City’s ef­forts curb close en­coun­ters with coy­otes

Calgary Herald - - CITY + REGION - SHAWN LO­GAN slo­[email protected] Twit­ ShawnLo­gan403

Af­ter a year that saw a spike in close en­coun­ters with coy­otes, new city mea­sures im­ple­mented in 2018 have seen a re­duc­tion in dan­ger­ous run-ins with the an­i­mals, city of­fi­cials say.

But while city wildlife spe­cial­ists have adopted a pol­icy of peace­ful co­ex­is­tence, in one case they had no choice but to take lethal ac­tion against a prob­lem coy­ote that was part of a fam­ily whose ag­gres­sive be­hav­iour prompted the clo­sure of a large swath of park­land in north­west Cal­gary last spring.

Chris Man­der­son, ur­ban con­ser­va­tion lead with city parks, said that while on­go­ing haz­ing of the Hid­den Val­ley pack had the de­sired ef­fect on the mother and her pups, the male grew more ag­gres­sive, re­port­edly nip­ping a golfer ear­lier this year.

“We were start­ing to see the re­sponse we wanted from the fe­male and her pups, but the male started to show more ag­gres­sive be­hav­iour,” he said.

“We tried to ad­dress it to make them feel not wel­come, but it doesn’t al­ways work.”

De­spite that, Man­der­son said the city ’s more proac­tive ap­proach in deal­ing with coy­otes — both in how it deals with the an­i­mals as well as ed­u­cat­ing the pub­lic — has seen the num­ber and sever­ity of en­coun­ters ebb in 2018.

While the city is still com­pil­ing an­nual stats, Man­der­son noted the busiest month last year for coy­ote run-ins was May, with 190 sight­ings, 55 of which were deemed ag­gres­sive.

In the same month this year, there were about 100 re­ported en­coun­ters, with only 20 of those con­sid­ered ag­gres­sive by those re­port­ing them. All told in 2017, there were 994 re­ports of coy­ote en­coun­ters, with 183 con­sid­ered ag­gres­sive.

Man­der­son said the city had to re­assess how it deals with coy­otes af­ter the prov­ince last year de­cided it would no longer deal with the an­i­mals if they were on city or pri­vate land.

“We were caught a lit­tle off guard last spring — the prov­ince said ‘we won’t be in­volved in coy­ote is­sues in the city any­more,’ ” he said.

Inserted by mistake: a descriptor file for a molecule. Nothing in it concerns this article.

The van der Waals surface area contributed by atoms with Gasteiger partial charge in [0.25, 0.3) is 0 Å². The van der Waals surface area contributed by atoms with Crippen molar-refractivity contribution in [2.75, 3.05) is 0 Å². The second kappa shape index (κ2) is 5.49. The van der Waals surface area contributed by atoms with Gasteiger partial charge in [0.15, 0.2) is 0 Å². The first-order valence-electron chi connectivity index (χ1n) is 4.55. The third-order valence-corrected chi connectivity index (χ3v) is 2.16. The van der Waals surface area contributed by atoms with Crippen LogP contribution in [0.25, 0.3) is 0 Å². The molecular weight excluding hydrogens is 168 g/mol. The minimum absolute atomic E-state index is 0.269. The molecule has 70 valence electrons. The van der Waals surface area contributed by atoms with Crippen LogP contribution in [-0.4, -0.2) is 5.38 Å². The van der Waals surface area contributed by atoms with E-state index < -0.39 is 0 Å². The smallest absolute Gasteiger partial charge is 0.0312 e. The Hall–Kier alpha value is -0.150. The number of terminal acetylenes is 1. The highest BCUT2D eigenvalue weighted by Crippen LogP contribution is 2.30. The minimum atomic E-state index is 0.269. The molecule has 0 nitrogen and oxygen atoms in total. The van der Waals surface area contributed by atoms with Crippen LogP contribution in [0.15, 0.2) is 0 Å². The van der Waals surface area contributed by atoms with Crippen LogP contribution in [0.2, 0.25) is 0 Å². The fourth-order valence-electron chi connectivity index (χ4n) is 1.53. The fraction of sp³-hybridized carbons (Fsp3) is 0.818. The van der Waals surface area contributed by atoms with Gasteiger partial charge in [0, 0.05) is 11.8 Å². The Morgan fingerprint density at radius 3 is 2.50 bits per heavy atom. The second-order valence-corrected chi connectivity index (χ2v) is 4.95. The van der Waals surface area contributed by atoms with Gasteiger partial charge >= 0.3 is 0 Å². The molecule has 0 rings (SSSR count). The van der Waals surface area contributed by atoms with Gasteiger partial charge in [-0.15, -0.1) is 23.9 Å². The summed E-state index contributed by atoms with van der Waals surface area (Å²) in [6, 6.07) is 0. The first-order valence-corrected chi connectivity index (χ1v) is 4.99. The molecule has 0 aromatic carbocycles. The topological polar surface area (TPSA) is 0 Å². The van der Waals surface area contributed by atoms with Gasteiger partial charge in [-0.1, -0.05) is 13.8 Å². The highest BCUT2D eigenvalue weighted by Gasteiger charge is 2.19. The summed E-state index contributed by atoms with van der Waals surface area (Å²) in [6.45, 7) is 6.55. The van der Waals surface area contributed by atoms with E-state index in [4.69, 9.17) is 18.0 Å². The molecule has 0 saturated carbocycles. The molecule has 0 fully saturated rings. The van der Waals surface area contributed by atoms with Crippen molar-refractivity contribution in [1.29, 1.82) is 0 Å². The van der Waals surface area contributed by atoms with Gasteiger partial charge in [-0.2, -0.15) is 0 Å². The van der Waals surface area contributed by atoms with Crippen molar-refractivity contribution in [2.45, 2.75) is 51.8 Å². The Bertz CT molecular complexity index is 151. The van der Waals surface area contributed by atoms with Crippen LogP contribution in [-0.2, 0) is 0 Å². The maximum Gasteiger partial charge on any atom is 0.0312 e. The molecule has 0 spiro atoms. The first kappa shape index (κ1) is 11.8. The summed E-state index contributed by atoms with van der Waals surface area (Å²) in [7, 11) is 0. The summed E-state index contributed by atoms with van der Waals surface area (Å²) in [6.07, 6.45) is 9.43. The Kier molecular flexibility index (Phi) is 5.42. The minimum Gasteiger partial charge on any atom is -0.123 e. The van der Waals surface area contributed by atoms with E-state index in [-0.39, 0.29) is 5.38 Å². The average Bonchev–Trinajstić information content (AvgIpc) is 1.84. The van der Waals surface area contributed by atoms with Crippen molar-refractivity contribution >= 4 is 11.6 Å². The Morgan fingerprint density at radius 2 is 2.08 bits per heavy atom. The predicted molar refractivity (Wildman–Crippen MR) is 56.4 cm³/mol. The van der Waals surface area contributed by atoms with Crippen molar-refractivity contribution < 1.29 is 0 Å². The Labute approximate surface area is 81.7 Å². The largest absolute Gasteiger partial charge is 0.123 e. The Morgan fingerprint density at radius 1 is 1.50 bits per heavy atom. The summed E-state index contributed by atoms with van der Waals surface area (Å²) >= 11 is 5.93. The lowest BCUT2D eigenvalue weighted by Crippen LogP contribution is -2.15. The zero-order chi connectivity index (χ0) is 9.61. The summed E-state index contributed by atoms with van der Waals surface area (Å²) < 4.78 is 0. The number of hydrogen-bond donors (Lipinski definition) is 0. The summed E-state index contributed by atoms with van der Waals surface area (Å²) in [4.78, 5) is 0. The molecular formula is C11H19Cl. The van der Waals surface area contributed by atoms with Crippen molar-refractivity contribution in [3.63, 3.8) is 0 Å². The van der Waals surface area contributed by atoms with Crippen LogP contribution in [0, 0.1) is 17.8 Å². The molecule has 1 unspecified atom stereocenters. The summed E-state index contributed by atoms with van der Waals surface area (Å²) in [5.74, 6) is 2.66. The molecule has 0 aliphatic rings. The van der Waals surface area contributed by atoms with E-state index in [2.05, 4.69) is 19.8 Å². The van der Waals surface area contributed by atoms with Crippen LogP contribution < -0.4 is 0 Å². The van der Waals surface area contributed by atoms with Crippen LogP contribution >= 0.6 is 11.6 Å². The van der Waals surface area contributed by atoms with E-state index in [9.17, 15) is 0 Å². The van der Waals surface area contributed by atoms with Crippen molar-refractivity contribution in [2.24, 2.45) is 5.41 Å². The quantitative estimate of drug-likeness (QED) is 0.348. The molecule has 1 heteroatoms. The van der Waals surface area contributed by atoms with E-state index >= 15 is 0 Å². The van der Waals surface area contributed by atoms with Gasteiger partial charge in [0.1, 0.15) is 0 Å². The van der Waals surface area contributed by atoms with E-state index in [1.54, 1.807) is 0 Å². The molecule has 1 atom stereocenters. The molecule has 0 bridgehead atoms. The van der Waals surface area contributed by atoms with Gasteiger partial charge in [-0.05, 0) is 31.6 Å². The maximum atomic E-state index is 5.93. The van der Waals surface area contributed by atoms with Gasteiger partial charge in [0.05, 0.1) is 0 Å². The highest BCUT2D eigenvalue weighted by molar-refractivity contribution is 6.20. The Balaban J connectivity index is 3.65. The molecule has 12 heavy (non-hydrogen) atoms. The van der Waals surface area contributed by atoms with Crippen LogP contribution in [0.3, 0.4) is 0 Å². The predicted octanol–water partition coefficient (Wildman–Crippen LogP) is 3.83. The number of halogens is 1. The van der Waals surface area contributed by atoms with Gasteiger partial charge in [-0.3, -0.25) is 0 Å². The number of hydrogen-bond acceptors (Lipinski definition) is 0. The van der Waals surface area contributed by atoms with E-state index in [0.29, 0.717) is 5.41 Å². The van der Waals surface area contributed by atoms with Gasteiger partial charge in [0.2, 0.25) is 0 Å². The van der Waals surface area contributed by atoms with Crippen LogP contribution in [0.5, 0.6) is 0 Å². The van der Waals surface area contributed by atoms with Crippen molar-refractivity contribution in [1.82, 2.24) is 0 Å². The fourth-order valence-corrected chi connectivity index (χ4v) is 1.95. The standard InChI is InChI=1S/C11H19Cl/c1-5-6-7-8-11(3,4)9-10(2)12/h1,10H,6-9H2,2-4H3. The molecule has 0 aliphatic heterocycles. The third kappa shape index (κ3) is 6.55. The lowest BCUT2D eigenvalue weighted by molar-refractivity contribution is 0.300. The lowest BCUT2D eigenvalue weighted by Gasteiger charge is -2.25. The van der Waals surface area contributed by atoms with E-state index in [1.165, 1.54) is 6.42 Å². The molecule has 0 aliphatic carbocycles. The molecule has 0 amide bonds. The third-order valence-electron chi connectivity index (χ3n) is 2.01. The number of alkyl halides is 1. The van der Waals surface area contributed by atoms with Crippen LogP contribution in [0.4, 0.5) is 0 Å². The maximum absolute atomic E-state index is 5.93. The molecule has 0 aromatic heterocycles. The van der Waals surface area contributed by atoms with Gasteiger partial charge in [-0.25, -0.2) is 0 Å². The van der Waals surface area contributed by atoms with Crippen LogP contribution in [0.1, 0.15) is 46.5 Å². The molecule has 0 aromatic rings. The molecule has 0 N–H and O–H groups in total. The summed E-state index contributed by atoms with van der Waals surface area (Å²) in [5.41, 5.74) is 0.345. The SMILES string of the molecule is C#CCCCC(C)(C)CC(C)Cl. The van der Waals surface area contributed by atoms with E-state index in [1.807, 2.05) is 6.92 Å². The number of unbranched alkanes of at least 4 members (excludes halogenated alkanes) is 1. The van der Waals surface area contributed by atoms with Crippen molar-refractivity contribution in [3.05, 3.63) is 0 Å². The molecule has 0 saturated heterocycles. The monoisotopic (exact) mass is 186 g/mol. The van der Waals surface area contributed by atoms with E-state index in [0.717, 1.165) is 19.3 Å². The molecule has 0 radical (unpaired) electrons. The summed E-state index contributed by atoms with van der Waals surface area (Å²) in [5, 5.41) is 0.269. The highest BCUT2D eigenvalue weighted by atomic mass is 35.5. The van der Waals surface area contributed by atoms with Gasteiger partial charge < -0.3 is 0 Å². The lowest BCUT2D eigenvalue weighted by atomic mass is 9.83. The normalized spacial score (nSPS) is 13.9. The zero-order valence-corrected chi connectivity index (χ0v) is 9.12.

“And then we had a cou­ple of things hap­pen last spring and early sum­mer that called a lot of at­ten­tion to it.”

Given that ex­pe­ri­ence, the city looked for a more sus­tain­able ap­proach, opt­ing for peace­ful co­ex­is­tence with ur­ban coy­otes.

“We know it didn’t make a lot of sense to start culling coy­otes,” said Man­der­son, not­ing their nat­u­ral sur­vival in­stincts would prompt them to breed more and see packs split up.

“So we took the ap­proach of co­ex­is­tence — coy­otes are here whether you like it or not, and they’re in the city.”

This spring, the city launched a pub­lic aware­ness cam­paign, call­ing on Cal­gar­i­ans to re­port sight­ings of coy­otes and other wildlife to 311, as well as to re­duce the num­ber of at­trac­tants on their prop­er­ties. Last month, in part­ner­ship with the As­so­ci­a­tion for the Pro­tec­tion of Fur-Bear­ing An­i­mals, in­for­ma­tion was de­liv­ered to 500 homes in ar­eas that have seen coy­ote ac­tiv­ity.

For ar­eas with par­tic­u­larly trou­ble­some coy­ote pop­u­la­tions, the city hired a con­trac­tor to “haze” them, said Man­der­son, build­ing up a healthy fear of hu­mans that can help re­duce the num­ber of dan­ger­ous en­coun­ters. Loud noises and, in some cases, a paint­ball gun were used.

While the num­bers so far in 2018 look promis­ing, Man­der­son noted fall can be a busy time for coy­ote en­coun­ters as well, with pups be­gin­ning to forge out on their own.

“We’re ex­pect­ing to see an uptick (in calls) in the fall be­cause the young ones are ex­pected to dis­perse,” he said.

“But we are see­ing some hope­ful re­sults so far.”


In 2017, there were 994 re­ports of coy­ote en­coun­ters, with 183 of them con­sid­ered ag­gres­sive, ac­cord­ing to city sta­tis­tics.


Newspapers in English

Newspapers from Canada

© PressReader. All rights reserved.